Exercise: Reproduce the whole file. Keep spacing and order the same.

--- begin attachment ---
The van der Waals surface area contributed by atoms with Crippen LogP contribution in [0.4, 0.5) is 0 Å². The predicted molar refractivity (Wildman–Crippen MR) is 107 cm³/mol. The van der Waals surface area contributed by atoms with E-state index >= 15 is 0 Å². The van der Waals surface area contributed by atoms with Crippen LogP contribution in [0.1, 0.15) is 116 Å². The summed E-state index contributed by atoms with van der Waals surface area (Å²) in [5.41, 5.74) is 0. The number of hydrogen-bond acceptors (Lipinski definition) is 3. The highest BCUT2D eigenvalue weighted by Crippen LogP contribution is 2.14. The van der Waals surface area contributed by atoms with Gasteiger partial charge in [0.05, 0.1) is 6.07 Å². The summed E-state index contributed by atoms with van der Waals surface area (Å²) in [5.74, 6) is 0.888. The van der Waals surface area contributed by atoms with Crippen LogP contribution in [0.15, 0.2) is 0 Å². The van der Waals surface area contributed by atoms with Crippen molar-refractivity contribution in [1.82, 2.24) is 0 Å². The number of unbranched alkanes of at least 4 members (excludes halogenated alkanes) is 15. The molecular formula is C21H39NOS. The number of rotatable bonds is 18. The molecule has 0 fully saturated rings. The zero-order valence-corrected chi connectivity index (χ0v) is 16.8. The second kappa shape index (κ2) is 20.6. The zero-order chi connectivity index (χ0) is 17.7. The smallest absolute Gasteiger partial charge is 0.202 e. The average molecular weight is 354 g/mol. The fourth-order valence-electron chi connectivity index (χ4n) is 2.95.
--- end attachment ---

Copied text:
The van der Waals surface area contributed by atoms with Crippen LogP contribution in [0.4, 0.5) is 0 Å². The predicted molar refractivity (Wildman–Crippen MR) is 107 cm³/mol. The van der Waals surface area contributed by atoms with E-state index >= 15 is 0 Å². The van der Waals surface area contributed by atoms with Crippen LogP contribution in [0.1, 0.15) is 116 Å². The summed E-state index contributed by atoms with van der Waals surface area (Å²) in [5.41, 5.74) is 0. The number of hydrogen-bond acceptors (Lipinski definition) is 3. The highest BCUT2D eigenvalue weighted by Crippen LogP contribution is 2.14. The van der Waals surface area contributed by atoms with Gasteiger partial charge in [0.05, 0.1) is 6.07 Å². The summed E-state index contributed by atoms with van der Waals surface area (Å²) in [5.74, 6) is 0.888. The van der Waals surface area contributed by atoms with Crippen LogP contribution in [0.15, 0.2) is 0 Å². The van der Waals surface area contributed by atoms with Crippen molar-refractivity contribution in [1.82, 2.24) is 0 Å². The number of unbranched alkanes of at least 4 members (excludes halogenated alkanes) is 15. The molecular formula is C21H39NOS. The number of rotatable bonds is 18. The molecule has 0 fully saturated rings. The zero-order valence-corrected chi connectivity index (χ0v) is 16.8. The second kappa shape index (κ2) is 20.6. The zero-order chi connectivity index (χ0) is 17.7. The smallest absolute Gasteiger partial charge is 0.202 e. The average molecular weight is 354 g/mol. The fourth-order valence-electron chi connectivity index (χ4n) is 2.95.